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All Seasons Orchard

I don't even know where to start--the last few days have been a whirlwind. As I write, I'm eating the last piece of one of the most amazing cakes I've ever tasted. It's a German chocolate from a local bakery. Two layers of cake with a coconut frosting between them...but wait, there's more! Coconut frosting on top, too, of course. The side is covered in chocolate powder and then the top of the cake is covered in a layer of fudge. What's that you say? Fudge. If you leave it in the fridge as they suggest it stays hard like fudge. But if you leave it out on the counter it turns into a thick, oozing chocolate sludge. 

We had horrible storms on Friday evening into Saturday morning which prevented my birthday bike ride until Sunday. In fact, it rained almost the entire 2 hour drive to the orchard on Saturday morning. We arrived not long after they opened to find a few cars in the parking area. It's super easy to find and ended up being a huge hit for every member of the family. 

They have well-marked lines in the gravel and grass for where to pull in and plenty of signs, employees, and a fairly easy to understand operation. Pay for your ticket. Go through the hay gate. And the barnyard awaits. Really a huge, grassy area with the corn maze behind it. We opted to only pick apples instead of some of the activities and had minor regrets about that when we arrived back and the kids wanted to play. 

There's a goat bridge. Yes, a goat bridge. Pony rides. Magic shows. Music. Later in the season, a pumpkin patch. Tractors towing little kid-sized vehicles. Apple guns. Giant props for photos. A market. Food. Pig races. And, of course, the highlight is a wagon ride to the apple trees. We weren't sure how the kids would do on the wagon...Cole's fear of new experiences and past attempts at taking rides on things, especially. But since it wasn't crowded, it was lowkey and relaxed so they climbed on without hesitation by the ride back. 

We were there on the first day they're open and since it really is considered a fall activity there were only a handful of other families around. But we definitely got the impression that it gets way more crowded later in the season. Lots of staff sitting around waiting for the opportunity to do something. Lots of checkout lines and places to sit and clearly a much larger operation than we got a feel for. 

The Gala apples were just beginning to ripen and we were pointed to the line of trees where we'd have best luck. Our observation was that the smallest, youngest trees had the reddest apples while the larger trees had larger-but-green apples still. Or, frequently, half the apple would be red but the side away from the sun still needed some time. But the kids walked around with an apple in each hand taking bites. And we fairly easily picked our two 1/2 peck bags. They're already applesauce in our fridge, in fact. Good flavor...not the best I've ever tasted, but more meaningful when you realize you picked it yourself.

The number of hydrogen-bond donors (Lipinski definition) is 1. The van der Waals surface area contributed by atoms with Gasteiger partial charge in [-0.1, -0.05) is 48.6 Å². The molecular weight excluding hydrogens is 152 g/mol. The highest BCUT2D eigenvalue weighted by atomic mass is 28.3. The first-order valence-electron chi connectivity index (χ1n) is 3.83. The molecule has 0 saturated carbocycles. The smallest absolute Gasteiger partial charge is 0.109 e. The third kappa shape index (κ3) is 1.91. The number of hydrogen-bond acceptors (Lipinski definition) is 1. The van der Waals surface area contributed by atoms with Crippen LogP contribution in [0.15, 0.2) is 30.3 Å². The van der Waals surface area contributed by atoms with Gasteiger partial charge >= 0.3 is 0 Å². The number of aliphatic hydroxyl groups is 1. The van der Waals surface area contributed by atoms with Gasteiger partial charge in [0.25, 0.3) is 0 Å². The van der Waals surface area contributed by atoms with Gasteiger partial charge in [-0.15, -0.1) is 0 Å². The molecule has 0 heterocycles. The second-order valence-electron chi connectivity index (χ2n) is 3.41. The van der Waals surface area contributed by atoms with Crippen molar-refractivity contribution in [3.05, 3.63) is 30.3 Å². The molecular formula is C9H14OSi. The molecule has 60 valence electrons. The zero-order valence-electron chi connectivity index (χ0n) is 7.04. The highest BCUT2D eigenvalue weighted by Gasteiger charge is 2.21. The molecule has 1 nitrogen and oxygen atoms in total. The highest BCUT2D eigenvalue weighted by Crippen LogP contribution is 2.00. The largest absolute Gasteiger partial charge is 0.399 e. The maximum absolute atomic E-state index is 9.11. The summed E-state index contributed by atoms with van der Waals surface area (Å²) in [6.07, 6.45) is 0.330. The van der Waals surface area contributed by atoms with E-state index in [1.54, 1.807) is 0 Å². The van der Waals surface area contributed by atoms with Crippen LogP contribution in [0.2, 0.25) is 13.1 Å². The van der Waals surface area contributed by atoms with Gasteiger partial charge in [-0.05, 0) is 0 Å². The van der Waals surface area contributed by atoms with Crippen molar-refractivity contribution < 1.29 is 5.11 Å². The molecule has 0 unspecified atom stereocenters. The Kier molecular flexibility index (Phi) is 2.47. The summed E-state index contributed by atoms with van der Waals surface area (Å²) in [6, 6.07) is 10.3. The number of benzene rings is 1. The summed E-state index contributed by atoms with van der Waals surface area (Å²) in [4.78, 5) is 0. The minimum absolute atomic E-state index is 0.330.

The orchard picks numerous varieties of apple throughout the fall and some pears even. Check their website for full schedule, hours, prices, and more. Some of the local news stations have even done a couple stories on the history of the place and the current owners. All Seasons Orchard

I got a birthday tea kettle to use with my Softbrew for making coffee. Got a steak dinner yesterday. All in all, it was a pretty amazing birthday. 

In other news, Cole did not ride the bus this morning like we had intended. The topic came up fairly naturally on Monday evening and he very politely asked to be dropped off by one of us, "please." So Kelly told the bus driver at 7:30am that we tried and would be driving him. The driver was nice and offered to try every day if we wanted. No thanks. We've decided to call and revisit the bus situation once the school year has settled in. Cole's having a great time at school and why ruin a good thing? His teacher suggests starting with bus rides home, those are easier. And, this morning, his teacher took him on an exploratory visit to one of the buses which had some nerves but went ok. There really are about equal pros and cons to the situation so we're neither upset nor happy about it. It's just what is working for us currently. 

Also, I'm attending the Chicago Triathlon Club's monthly meeting this week with plans to possibly join. It's a panel on Ironman and deciding to jump in. Which is bittersweet, of course, since this weekend I'm supposed to be in Madison volunteering and securing my spot in the 2014 race. But I'm already getting excited about the possibilities for next year in selecting a different race (or races) and maybe making some new friends via being more social with my training. 

So, this morning I selected a new activity for this weekend in lieu of being in Wisconsin...I'll be donning some bee netting and taking a tour of the Morton Arboretum bee hives including a sample of their honey. I'm pretty excited about that. Plus, tomorrow marks exactly one month until our trip without the kids. 

We manage to stay ride with the cycle club tonight.